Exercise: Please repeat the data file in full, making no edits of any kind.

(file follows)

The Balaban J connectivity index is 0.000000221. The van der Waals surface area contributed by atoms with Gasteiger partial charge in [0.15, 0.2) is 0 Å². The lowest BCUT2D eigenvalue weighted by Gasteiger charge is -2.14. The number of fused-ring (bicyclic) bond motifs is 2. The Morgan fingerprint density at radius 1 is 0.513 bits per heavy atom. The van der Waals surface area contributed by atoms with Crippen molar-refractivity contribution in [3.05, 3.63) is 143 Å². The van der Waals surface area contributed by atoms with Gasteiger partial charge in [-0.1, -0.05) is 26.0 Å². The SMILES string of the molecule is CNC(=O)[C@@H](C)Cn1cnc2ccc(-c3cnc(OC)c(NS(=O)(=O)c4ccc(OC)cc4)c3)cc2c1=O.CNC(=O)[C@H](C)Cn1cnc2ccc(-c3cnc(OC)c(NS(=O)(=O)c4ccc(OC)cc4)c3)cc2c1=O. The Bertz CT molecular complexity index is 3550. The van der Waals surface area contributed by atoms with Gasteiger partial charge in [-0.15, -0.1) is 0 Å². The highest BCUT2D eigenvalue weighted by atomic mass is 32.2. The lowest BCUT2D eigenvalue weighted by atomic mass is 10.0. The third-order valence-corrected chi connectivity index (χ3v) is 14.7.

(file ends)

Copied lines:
The Balaban J connectivity index is 0.000000221. The van der Waals surface area contributed by atoms with Gasteiger partial charge in [0.15, 0.2) is 0 Å². The lowest BCUT2D eigenvalue weighted by Gasteiger charge is -2.14. The number of fused-ring (bicyclic) bond motifs is 2. The Morgan fingerprint density at radius 1 is 0.513 bits per heavy atom. The van der Waals surface area contributed by atoms with Crippen molar-refractivity contribution in [3.05, 3.63) is 143 Å². The van der Waals surface area contributed by atoms with Gasteiger partial charge in [-0.1, -0.05) is 26.0 Å². The SMILES string of the molecule is CNC(=O)[C@@H](C)Cn1cnc2ccc(-c3cnc(OC)c(NS(=O)(=O)c4ccc(OC)cc4)c3)cc2c1=O.CNC(=O)[C@H](C)Cn1cnc2ccc(-c3cnc(OC)c(NS(=O)(=O)c4ccc(OC)cc4)c3)cc2c1=O. The Bertz CT molecular complexity index is 3550. The van der Waals surface area contributed by atoms with Gasteiger partial charge in [-0.15, -0.1) is 0 Å². The highest BCUT2D eigenvalue weighted by atomic mass is 32.2. The lowest BCUT2D eigenvalue weighted by atomic mass is 10.0. The third-order valence-corrected chi connectivity index (χ3v) is 14.7.